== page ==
How Ketchup Breeds Innovation

Okay, stick with me here. Where do you store your ketchup, in the fridge or in the cupboard?

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Turns out where you are from makes a world of difference. If you are British or from the US South, you are a cupboard person. Otherwise if you are from anywhere else in the world, you are a fridge person.

So what? Well, if you run out of ketchup, what’s your backup? For fridge people, it is what’s in the fridge, mainly mayo or mustard. The cupboard people? They reach for the malt vinegar. Thank goodness, because I could not imagine eating fish & chips with mustard.

While this tidbit might seem trivial, it reveals a much more important understanding about the way people think. When you bring many different perspectives and backgrounds together, you create an environment where novel ideas can flourish that would otherwise never have been considered.

Why? Because you only visualize solutions based on your prior experience. When you expand the pool of problem solvers to include people with a different set of experiences, you accelerate the cross-pollination of ideas. As the host in the Reply All podcast states:

The more diverse the backgrounds, the more associations you get, and the more paths to solving the problem.

Many companies tout their innovation efforts. However, in practice, the way organizations are structured makes this difficult. The modern corporation is built in the Frederick Winslow Taylor template; highly efficient silos, structured work, tightly regimented. The result is that critical information is cordoned off in small teams, never spreading out to the whole.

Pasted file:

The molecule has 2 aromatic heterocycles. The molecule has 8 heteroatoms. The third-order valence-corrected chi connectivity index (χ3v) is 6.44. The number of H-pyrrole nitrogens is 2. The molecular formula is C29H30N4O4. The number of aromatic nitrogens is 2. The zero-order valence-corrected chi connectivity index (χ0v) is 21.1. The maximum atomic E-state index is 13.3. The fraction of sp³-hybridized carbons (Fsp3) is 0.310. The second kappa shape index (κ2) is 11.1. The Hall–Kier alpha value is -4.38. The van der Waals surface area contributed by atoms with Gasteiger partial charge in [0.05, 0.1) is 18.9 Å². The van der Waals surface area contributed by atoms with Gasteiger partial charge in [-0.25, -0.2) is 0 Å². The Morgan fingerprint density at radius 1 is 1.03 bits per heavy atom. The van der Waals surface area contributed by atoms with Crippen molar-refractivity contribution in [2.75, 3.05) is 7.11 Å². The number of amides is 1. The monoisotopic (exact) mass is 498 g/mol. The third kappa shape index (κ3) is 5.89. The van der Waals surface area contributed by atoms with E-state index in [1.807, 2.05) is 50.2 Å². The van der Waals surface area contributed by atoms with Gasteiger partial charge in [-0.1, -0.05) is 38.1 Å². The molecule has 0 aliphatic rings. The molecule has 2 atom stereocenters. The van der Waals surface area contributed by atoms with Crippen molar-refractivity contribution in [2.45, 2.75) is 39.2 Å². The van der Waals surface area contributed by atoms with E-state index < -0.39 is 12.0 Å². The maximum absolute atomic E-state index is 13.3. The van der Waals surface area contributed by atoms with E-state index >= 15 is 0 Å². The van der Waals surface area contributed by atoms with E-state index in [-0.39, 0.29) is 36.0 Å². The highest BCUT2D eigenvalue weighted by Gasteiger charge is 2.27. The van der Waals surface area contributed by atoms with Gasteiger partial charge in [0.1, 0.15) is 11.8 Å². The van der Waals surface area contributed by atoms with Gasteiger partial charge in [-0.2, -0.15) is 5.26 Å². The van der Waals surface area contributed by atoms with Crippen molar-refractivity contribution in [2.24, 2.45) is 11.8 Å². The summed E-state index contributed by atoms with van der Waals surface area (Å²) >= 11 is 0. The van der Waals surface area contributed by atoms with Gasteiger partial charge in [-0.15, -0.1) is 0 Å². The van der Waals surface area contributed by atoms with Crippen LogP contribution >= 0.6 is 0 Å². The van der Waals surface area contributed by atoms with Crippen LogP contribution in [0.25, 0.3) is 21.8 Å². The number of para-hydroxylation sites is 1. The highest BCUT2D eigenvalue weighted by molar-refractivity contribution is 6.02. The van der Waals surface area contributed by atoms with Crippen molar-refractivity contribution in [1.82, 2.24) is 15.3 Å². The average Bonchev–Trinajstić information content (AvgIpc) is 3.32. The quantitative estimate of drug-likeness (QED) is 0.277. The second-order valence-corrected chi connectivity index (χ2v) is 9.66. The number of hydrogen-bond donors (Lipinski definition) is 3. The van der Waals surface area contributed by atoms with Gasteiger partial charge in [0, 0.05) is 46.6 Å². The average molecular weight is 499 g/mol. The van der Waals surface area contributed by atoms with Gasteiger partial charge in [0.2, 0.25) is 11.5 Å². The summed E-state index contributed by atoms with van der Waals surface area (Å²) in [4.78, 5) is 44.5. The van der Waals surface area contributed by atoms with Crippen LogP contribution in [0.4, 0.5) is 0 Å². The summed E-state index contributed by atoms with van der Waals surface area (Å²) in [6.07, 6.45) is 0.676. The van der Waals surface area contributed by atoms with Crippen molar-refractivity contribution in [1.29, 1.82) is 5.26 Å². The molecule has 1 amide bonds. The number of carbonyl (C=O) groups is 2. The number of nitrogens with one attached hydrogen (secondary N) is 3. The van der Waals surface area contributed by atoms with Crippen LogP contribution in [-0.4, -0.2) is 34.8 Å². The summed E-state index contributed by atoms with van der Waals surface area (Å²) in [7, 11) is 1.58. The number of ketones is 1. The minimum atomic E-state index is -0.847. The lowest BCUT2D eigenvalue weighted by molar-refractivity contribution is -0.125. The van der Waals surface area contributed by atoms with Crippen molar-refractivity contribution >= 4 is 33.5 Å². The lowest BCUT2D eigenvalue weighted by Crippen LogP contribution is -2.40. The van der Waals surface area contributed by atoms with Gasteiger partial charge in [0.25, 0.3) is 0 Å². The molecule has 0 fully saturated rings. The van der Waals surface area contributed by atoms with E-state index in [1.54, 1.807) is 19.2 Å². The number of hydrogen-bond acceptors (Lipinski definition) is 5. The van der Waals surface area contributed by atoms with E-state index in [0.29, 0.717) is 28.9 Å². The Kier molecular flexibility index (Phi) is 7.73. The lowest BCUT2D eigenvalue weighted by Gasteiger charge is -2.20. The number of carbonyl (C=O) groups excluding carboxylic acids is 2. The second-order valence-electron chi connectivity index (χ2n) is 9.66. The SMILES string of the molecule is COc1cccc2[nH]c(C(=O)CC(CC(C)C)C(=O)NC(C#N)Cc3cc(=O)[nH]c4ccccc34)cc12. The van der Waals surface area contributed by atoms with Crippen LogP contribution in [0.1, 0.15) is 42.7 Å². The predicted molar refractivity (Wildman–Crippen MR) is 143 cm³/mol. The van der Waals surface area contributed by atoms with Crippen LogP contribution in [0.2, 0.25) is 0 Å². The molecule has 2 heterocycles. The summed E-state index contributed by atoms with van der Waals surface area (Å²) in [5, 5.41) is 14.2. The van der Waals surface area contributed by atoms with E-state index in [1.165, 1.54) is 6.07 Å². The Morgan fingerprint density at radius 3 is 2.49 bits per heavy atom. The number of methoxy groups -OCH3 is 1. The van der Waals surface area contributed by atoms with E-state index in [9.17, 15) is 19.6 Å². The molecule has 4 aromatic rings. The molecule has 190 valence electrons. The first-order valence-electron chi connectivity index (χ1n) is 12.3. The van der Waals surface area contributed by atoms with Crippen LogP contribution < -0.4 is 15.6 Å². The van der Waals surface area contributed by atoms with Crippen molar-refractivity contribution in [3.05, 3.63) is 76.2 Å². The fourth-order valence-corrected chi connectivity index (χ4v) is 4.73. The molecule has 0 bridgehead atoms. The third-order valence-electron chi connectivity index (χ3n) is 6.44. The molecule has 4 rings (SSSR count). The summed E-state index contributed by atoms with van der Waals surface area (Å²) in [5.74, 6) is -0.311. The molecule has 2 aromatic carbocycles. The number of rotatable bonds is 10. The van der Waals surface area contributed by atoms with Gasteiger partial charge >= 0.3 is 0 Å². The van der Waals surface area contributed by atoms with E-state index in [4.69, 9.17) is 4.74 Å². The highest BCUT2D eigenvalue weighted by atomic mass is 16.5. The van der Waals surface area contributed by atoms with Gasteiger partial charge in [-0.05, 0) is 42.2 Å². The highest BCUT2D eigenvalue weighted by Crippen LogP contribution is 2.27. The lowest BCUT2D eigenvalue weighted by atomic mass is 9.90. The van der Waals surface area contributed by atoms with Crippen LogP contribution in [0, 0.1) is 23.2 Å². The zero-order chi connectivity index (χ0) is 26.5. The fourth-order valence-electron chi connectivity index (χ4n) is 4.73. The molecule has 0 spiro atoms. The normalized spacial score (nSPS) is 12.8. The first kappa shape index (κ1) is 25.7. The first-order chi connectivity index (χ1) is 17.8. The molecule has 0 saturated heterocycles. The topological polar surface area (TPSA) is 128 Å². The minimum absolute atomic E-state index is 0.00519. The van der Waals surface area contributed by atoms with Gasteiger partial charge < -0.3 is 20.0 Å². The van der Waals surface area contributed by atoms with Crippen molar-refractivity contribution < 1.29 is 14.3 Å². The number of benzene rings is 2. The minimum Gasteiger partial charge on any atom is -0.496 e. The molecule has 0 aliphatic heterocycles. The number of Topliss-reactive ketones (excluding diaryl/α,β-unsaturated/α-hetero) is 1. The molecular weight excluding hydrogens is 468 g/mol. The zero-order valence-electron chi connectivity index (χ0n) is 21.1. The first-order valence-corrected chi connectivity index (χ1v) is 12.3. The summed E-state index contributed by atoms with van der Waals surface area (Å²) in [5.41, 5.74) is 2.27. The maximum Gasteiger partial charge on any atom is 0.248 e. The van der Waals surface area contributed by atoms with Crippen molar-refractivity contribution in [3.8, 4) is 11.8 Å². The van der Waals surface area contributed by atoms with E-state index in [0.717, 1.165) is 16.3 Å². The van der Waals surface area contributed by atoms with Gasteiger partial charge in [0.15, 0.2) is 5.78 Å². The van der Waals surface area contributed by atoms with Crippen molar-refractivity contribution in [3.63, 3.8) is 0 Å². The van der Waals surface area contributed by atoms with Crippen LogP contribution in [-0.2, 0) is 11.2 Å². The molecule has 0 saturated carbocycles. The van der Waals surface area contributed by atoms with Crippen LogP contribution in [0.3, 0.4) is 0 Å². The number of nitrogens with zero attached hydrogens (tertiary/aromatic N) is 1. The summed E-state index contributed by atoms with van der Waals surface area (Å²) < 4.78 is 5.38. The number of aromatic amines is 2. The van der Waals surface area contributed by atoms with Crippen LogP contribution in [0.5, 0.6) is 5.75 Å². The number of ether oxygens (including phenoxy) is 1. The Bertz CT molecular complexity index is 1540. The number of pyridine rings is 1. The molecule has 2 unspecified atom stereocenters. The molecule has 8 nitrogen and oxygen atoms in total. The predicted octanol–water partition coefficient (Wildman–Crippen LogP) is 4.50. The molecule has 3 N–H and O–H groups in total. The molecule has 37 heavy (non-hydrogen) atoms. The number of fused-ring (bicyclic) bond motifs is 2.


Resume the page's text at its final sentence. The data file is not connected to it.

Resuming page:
Crowdsourcing emerged to give us a better way to bring ideas together. For example, GitHub is the largest global repository of code. Stack Overflow is the world’s largest crowdsourced database of programming questions & answers. For companies to truly unleash innovation, they will need to create a culture of collaboration that reaches across teams in the same way crowdsourcing works on the public Internet.

While there are a lot of opinions on how to spur collaboration, might I suggest the best place to start? How about with the folks that are already used to collaborating and sharing and problem solving? Hint, it’s the folks that are building the systems that enable the business to compete and win.

What are you doing to help developers work smarter and solve problems faster? How do developers share code and content today?

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Are decals on a personal laptop unprofessional?

I for one love stickers on laptops, the more the better

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Thoughts on developers, digital transformation, enterprise agility, community building & software engineering culture. Author 👉 https://twitter.com/marksbirch

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